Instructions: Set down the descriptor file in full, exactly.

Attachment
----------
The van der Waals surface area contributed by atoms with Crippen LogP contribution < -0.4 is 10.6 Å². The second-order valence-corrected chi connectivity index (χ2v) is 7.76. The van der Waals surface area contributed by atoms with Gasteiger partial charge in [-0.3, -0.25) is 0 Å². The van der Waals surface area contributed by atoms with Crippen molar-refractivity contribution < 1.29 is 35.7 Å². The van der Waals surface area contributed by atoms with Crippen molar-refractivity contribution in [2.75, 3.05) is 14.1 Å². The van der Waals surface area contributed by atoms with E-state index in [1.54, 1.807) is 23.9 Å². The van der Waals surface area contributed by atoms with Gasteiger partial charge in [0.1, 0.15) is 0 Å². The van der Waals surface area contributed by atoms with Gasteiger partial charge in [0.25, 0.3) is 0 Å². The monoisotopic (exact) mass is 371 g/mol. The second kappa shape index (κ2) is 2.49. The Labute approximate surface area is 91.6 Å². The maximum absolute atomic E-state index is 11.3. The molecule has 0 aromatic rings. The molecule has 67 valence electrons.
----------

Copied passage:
The van der Waals surface area contributed by atoms with Crippen LogP contribution < -0.4 is 10.6 Å². The second-order valence-corrected chi connectivity index (χ2v) is 7.76. The van der Waals surface area contributed by atoms with Gasteiger partial charge in [-0.3, -0.25) is 0 Å². The van der Waals surface area contributed by atoms with Crippen molar-refractivity contribution < 1.29 is 35.7 Å². The van der Waals surface area contributed by atoms with Crippen molar-refractivity contribution in [2.75, 3.05) is 14.1 Å². The van der Waals surface area contributed by atoms with E-state index in [1.54, 1.807) is 23.9 Å². The van der Waals surface area contributed by atoms with Gasteiger partial charge in [0.1, 0.15) is 0 Å². The van der Waals surface area contributed by atoms with Gasteiger partial charge in [0.25, 0.3) is 0 Å². The monoisotopic (exact) mass is 371 g/mol. The second kappa shape index (κ2) is 2.49. The Labute approximate surface area is 91.6 Å². The maximum absolute atomic E-state index is 11.3. The molecule has 0 aromatic rings. The molecule has 67 valence electrons.